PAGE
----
Al Tobias (wat4y) - Office: Gibson S123 & Physics 218, (434) 924-0538

# Physics Demo Manual

Demonstrations are cataloged according to PIRA Bibliography

Due to Physics Building renovations, the lead time to set up demo requests has increased due to the need to transport equipment across campus. Please be kind and let me know well ahead of time what you need.

 Choose a Topic or Enter a keyword to search: I cannot find what I want! You have selected the following Demos: None Selected

Choose a subtopic:
Thermal Properties Of Matter
Heat And The First Law
Calorimeter
Heat Capacity using Wax and metal Balls
video  - Convection Box
Convection Chimney
Chimney with Vane
video  - Heat Conduction
video  - Thermal Conductivity
video  - Light The Match
Leslie Cube
Boiling Water in a Paper Cup
Steam Gun
video  - Fire Syringe
Jug O' Air
Change Of State
Kinetic Theory
Gas Law
Entropy And The Second Law

### video  - Thermal Conductivity

#### Purpose:

To demonstrate thermal conduction along a metal rod.

#### Procedure:

Attach four steel balls to each of three different rods with modeling clay. The rods are made of COPPER (left), ALUMINUM (front right) and STAINLESS STEEL (back right) in the video above. Light the burner and wait a few minutes. As the rods heat up, the balls will begin to fall as the clay softens and loses grip. Discuss the different rates of thermal conductivity between the copper, aluminum, and stainless steel rods and why the steel balls fall off one rod before another. NOTE: Only one or two of the balls will fall from the stainless steel balls. Don't wait for them all to drop. Turn off the burner after all the balls have dropped from the copper and aluminum rods.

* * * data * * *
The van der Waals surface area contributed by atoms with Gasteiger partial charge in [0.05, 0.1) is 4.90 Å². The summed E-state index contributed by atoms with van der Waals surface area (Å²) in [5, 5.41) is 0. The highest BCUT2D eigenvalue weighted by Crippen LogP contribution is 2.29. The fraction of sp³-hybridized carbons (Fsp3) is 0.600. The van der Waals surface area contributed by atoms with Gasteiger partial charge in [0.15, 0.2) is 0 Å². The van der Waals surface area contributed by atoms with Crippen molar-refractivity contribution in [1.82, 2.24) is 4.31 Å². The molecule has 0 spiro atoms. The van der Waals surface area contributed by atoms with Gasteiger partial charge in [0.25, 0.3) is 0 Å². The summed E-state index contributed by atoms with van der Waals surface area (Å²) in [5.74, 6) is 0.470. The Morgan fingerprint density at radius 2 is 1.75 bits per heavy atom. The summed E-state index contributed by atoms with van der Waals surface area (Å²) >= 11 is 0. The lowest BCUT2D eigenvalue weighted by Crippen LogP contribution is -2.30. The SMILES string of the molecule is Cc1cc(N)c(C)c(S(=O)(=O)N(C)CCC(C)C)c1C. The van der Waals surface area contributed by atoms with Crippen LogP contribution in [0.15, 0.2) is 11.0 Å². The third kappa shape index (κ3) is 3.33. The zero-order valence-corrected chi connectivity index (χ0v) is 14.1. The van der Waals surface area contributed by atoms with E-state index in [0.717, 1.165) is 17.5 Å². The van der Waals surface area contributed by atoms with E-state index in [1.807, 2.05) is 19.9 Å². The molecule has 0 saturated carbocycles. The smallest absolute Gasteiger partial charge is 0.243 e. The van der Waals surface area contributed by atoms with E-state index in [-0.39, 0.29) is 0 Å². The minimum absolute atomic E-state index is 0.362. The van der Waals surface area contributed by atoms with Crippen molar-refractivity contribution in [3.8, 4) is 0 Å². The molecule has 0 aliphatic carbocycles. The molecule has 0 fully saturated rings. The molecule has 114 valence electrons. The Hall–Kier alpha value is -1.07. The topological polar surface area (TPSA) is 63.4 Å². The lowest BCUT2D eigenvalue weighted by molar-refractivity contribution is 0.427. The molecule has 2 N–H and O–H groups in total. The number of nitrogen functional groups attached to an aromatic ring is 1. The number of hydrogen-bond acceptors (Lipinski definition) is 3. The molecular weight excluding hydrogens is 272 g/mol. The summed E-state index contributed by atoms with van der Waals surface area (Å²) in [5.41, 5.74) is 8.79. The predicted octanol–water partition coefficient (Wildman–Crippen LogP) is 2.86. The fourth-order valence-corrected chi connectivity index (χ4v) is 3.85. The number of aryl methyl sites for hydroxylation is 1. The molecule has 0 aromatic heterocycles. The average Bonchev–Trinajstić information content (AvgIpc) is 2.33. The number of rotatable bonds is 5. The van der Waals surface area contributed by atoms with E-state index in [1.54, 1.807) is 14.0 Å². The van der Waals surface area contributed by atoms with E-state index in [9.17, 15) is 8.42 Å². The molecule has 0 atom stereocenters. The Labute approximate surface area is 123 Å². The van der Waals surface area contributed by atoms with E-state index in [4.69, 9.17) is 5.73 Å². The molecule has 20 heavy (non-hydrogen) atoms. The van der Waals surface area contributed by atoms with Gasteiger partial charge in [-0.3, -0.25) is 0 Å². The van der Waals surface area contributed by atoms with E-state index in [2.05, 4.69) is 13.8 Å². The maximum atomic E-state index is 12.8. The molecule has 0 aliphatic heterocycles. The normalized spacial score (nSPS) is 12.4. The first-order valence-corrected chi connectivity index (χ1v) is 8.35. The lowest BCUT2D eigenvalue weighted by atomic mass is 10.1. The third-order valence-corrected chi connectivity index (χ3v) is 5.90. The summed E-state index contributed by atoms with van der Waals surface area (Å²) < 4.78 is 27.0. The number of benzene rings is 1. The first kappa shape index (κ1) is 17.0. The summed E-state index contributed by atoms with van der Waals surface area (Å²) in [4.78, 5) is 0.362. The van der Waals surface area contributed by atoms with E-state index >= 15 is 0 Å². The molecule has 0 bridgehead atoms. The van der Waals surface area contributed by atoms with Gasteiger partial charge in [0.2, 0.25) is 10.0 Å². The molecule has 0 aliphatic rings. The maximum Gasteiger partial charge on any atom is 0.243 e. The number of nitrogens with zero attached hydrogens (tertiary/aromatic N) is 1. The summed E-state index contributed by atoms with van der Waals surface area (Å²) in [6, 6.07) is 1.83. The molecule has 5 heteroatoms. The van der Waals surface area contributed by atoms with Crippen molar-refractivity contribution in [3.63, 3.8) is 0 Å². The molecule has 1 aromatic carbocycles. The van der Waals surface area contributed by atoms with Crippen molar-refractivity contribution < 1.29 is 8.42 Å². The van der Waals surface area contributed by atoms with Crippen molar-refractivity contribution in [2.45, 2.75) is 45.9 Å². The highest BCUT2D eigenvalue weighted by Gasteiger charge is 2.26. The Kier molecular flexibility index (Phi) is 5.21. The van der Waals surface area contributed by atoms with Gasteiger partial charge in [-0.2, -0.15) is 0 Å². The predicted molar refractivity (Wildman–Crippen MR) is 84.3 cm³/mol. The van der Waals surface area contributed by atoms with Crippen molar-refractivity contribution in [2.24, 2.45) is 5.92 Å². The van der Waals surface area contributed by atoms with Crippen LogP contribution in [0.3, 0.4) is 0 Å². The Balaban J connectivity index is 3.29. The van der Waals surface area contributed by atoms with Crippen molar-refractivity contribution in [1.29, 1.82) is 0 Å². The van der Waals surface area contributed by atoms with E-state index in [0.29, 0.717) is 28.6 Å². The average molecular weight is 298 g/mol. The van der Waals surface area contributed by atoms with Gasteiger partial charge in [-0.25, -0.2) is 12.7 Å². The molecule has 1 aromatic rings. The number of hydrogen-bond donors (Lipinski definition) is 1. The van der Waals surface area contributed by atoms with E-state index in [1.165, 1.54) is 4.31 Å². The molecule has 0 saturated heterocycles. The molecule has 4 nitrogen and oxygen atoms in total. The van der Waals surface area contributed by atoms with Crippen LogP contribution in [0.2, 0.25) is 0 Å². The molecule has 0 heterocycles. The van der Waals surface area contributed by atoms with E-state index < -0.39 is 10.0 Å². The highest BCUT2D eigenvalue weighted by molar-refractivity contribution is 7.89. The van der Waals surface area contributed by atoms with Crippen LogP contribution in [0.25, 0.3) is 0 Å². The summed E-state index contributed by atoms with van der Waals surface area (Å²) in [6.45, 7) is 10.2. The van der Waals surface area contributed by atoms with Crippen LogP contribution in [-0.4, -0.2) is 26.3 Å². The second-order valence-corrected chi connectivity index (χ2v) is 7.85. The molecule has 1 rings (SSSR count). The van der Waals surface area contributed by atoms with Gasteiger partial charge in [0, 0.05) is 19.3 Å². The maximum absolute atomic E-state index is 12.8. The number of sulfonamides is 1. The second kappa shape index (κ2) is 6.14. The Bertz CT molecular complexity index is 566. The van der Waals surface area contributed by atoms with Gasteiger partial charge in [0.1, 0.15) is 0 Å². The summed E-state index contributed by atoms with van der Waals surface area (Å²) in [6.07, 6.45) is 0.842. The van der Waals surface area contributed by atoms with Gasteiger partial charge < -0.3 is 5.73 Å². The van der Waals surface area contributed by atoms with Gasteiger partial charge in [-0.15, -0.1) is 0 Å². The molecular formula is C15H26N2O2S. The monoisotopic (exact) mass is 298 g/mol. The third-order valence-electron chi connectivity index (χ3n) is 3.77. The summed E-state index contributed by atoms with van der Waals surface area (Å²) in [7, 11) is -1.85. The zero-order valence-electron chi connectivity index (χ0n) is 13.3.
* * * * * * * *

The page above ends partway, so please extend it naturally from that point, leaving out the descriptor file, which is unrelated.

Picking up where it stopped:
Thermal Conductivity (W/mK)

• COPPER = 386
• ALUMINUM = 237
• STEEL = 80
• STAINLESS = 16
• TEFLON = 0.25

#### Equipment:

• Bunsen burner
• Insulated Ring Stand
• Modeling Clay
• Steel Ball
• Tripod w/ Copper, Aluminum & Stainless Steel Rods